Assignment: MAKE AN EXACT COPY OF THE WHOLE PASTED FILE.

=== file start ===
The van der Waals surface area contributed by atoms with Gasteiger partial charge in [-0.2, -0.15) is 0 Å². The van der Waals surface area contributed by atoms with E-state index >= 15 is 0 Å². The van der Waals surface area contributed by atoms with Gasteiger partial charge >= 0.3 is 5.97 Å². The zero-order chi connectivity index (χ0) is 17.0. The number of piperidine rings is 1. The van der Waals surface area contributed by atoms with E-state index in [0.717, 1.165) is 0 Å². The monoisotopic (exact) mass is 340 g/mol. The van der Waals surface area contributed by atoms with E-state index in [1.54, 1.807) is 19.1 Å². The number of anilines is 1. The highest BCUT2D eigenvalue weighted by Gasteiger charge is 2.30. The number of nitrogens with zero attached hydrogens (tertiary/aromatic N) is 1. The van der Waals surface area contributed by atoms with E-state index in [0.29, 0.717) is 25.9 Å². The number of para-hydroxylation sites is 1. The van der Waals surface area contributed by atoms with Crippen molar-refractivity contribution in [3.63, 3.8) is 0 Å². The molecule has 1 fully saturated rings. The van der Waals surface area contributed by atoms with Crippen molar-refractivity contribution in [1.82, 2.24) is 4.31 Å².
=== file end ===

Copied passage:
The van der Waals surface area contributed by atoms with Gasteiger partial charge in [-0.2, -0.15) is 0 Å². The van der Waals surface area contributed by atoms with E-state index >= 15 is 0 Å². The van der Waals surface area contributed by atoms with Gasteiger partial charge >= 0.3 is 5.97 Å². The zero-order chi connectivity index (χ0) is 17.0. The number of piperidine rings is 1. The van der Waals surface area contributed by atoms with E-state index in [0.717, 1.165) is 0 Å². The monoisotopic (exact) mass is 340 g/mol. The van der Waals surface area contributed by atoms with E-state index in [1.54, 1.807) is 19.1 Å². The number of anilines is 1. The highest BCUT2D eigenvalue weighted by Gasteiger charge is 2.30. The number of nitrogens with zero attached hydrogens (tertiary/aromatic N) is 1. The van der Waals surface area contributed by atoms with E-state index in [0.29, 0.717) is 25.9 Å². The number of para-hydroxylation sites is 1. The van der Waals surface area contributed by atoms with Crippen molar-refractivity contribution in [3.63, 3.8) is 0 Å². The molecule has 1 fully saturated rings. The van der Waals surface area contributed by atoms with Crippen molar-refractivity contribution in [1.82, 2.24) is 4.31 Å².